What are the latest coeliac disease therapies - image of villi

What are the latest Coeliac Disease Therapies (2021)

5 minutes to read
Anishka Ram

Anishka Ram

(NZRD, MSc. Nutrition and Dietetics)

Beginner Evidence Based

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For the newest articles on coeliac disease, we suggest to start with Coeliac Disease: Symptoms and Effects on our health and body, which is the first article in a 3-part series.

There are several medications currently in clinical trials and testing such as Budesonide, Larazotide acetate, Prolyl Endopeptidases (PEP), Latiglutinase and Nexvax2, but they are yet to be approved for human use.

The best treatment currently for managing Coeliac Disease is a gluten-free diet, ensuring that there is no food cross-contamination. 

However, Kivela’s study (2021) cited that although you might be doing everything in your power to reduce exposure and cross-contamination of gluten, it may not be enough.[1]

This is because the chances of accidentally consuming gluten are high and it can still lead to the small intestine’s lining being damaged in up to 60% of individuals.[1]

How the Gluten-Free Diet began

Patients with coeliac disease were showing signs of discomfort, stomach pain and a few other key symptoms after eating which led to specialists taking biopsies and scans of the small intestine.

They concluded that the villi found in the lining of the small intestine were damaged and could not continue its function of sorting out what can enter and exit the gut. This is also known as intestinal permeability.

Intestinal villi normal compared to celiac diseased state

The patients were told to follow a gluten-free diet, and practice food safety when preparing meals to avoid cross-contamination of gluten-containing foods with gluten-free foods.

When  the specialists then performed another biopsy and scan they found that the villi in the small intestine grew again, as opposed to being blunt, and the entire lining almost returned to its original state.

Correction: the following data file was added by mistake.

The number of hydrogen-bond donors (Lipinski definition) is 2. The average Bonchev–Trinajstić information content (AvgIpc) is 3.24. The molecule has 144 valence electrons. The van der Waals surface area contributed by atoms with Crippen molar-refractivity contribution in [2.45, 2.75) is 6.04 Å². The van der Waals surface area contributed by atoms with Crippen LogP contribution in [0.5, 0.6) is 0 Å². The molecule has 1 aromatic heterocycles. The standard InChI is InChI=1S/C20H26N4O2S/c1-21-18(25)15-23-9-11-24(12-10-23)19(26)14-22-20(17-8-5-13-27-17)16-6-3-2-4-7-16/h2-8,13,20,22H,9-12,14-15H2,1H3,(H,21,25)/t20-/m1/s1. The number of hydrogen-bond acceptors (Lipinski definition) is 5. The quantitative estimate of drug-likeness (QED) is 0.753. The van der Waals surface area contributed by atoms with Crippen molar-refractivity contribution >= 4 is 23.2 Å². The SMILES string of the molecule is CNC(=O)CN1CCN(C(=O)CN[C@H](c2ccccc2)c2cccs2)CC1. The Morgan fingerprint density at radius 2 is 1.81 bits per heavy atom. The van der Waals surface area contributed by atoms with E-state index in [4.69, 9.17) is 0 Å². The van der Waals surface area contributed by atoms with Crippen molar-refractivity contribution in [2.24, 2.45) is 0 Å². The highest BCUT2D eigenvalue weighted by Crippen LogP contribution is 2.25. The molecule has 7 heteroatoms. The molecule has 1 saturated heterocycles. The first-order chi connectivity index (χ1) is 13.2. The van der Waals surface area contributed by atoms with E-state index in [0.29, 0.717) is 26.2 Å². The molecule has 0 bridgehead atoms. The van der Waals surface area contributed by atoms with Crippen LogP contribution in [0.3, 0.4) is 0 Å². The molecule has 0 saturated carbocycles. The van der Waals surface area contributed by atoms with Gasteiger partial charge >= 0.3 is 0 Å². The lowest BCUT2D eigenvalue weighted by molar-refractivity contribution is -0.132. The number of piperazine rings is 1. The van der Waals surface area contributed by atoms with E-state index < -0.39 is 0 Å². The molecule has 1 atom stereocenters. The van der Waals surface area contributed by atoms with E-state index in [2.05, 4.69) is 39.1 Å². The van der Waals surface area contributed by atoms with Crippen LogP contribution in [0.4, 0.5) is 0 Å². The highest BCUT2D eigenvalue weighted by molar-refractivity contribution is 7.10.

Current medication available for Coeliac Disease

Budesonide is a corticosteroid usually given in capsule form which coats the damaged area of the small intestine to allow the villi to recover. Budesonide has been used as a drug to treat inflammation in pneumonia, asthma and has now shown to be effective in people with coeliac disease.[2]

It is prescribed to people with coeliac disease who complain of severe, short-term symptoms as a result of accidental gluten exposure.[2

Coeliac Disease Medication under trial

Larazotide acetate is a Zonulin antagonist. This means that it can block the pathway for gluten to cross the intestinal mucosal barrier so that gluten can’t cause damage.[3] This drug can control gluten related symptoms, but it can’t restore the small intestinal lining.

At the moment, this drug is currently in a Phase III trial since Larazotide acetate could potentially remove symptoms after having small amounts of gluten.[3]

There would be less restrictions in the diet as people could choose foods that “may contain traces of gluten” and not worry about their meals being cross-contaminated while eating out.[3]